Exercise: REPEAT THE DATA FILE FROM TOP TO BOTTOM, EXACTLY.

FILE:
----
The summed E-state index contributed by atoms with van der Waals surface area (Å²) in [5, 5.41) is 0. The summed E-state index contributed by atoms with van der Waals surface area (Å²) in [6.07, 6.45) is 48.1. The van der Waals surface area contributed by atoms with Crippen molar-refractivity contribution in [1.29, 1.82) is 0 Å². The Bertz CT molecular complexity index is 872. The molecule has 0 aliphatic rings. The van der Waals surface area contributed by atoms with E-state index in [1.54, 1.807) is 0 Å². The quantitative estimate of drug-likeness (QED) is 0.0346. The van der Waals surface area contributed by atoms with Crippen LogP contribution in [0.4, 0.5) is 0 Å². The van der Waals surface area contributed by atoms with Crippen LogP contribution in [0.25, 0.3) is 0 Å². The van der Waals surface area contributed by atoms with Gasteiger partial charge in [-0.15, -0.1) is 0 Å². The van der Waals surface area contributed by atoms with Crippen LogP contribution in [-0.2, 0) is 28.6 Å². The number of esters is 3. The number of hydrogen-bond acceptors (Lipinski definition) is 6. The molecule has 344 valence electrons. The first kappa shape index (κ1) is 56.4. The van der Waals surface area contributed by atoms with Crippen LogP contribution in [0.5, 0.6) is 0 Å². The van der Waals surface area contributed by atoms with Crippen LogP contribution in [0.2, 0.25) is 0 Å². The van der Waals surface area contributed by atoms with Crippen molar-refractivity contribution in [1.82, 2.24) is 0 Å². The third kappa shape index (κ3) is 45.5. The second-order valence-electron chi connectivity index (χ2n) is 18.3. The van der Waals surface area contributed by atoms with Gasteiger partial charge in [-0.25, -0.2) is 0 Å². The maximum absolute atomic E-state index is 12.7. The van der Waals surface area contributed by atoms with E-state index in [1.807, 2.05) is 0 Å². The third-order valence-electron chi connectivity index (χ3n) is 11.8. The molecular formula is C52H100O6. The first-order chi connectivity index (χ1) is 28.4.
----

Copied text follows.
The summed E-state index contributed by atoms with van der Waals surface area (Å²) in [5, 5.41) is 0. The summed E-state index contributed by atoms with van der Waals surface area (Å²) in [6.07, 6.45) is 48.1. The van der Waals surface area contributed by atoms with Crippen molar-refractivity contribution in [1.29, 1.82) is 0 Å². The Bertz CT molecular complexity index is 872. The molecule has 0 aliphatic rings. The van der Waals surface area contributed by atoms with E-state index in [1.54, 1.807) is 0 Å². The quantitative estimate of drug-likeness (QED) is 0.0346. The van der Waals surface area contributed by atoms with Crippen LogP contribution in [0.4, 0.5) is 0 Å². The van der Waals surface area contributed by atoms with Crippen LogP contribution in [0.25, 0.3) is 0 Å². The van der Waals surface area contributed by atoms with Gasteiger partial charge in [-0.15, -0.1) is 0 Å². The van der Waals surface area contributed by atoms with Crippen LogP contribution in [-0.2, 0) is 28.6 Å². The number of esters is 3. The number of hydrogen-bond acceptors (Lipinski definition) is 6. The molecule has 344 valence electrons. The first kappa shape index (κ1) is 56.4. The van der Waals surface area contributed by atoms with Crippen LogP contribution in [0.5, 0.6) is 0 Å². The van der Waals surface area contributed by atoms with Crippen LogP contribution in [0.2, 0.25) is 0 Å². The van der Waals surface area contributed by atoms with Crippen molar-refractivity contribution in [1.82, 2.24) is 0 Å². The third kappa shape index (κ3) is 45.5. The second-order valence-electron chi connectivity index (χ2n) is 18.3. The van der Waals surface area contributed by atoms with Gasteiger partial charge in [-0.25, -0.2) is 0 Å². The maximum absolute atomic E-state index is 12.7. The van der Waals surface area contributed by atoms with E-state index in [1.807, 2.05) is 0 Å². The third-order valence-electron chi connectivity index (χ3n) is 11.8. The molecular formula is C52H100O6. The first-order chi connectivity index (χ1) is 28.4.